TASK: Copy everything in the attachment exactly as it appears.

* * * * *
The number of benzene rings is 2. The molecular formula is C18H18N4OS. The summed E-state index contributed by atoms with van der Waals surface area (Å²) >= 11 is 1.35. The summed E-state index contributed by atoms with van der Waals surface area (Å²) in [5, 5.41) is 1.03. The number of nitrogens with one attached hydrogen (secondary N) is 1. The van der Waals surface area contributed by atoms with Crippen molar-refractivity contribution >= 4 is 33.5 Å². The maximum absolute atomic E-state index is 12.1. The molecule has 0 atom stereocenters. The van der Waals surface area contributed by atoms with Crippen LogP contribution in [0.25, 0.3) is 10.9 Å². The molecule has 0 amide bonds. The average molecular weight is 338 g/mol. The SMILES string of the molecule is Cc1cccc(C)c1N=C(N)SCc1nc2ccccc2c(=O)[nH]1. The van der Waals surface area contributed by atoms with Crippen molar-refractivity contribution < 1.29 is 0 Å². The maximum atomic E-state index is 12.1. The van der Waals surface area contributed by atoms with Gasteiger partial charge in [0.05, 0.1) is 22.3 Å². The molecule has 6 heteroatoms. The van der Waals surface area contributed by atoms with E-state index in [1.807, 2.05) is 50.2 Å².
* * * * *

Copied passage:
The number of benzene rings is 2. The molecular formula is C18H18N4OS. The summed E-state index contributed by atoms with van der Waals surface area (Å²) >= 11 is 1.35. The summed E-state index contributed by atoms with van der Waals surface area (Å²) in [5, 5.41) is 1.03. The number of nitrogens with one attached hydrogen (secondary N) is 1. The van der Waals surface area contributed by atoms with Crippen molar-refractivity contribution >= 4 is 33.5 Å². The maximum absolute atomic E-state index is 12.1. The molecule has 0 atom stereocenters. The van der Waals surface area contributed by atoms with Crippen LogP contribution in [0.25, 0.3) is 10.9 Å². The molecule has 0 amide bonds. The average molecular weight is 338 g/mol. The SMILES string of the molecule is Cc1cccc(C)c1N=C(N)SCc1nc2ccccc2c(=O)[nH]1. The van der Waals surface area contributed by atoms with Crippen molar-refractivity contribution < 1.29 is 0 Å². The maximum atomic E-state index is 12.1. The van der Waals surface area contributed by atoms with Gasteiger partial charge in [0.05, 0.1) is 22.3 Å². The molecule has 6 heteroatoms. The van der Waals surface area contributed by atoms with E-state index in [1.807, 2.05) is 50.2 Å².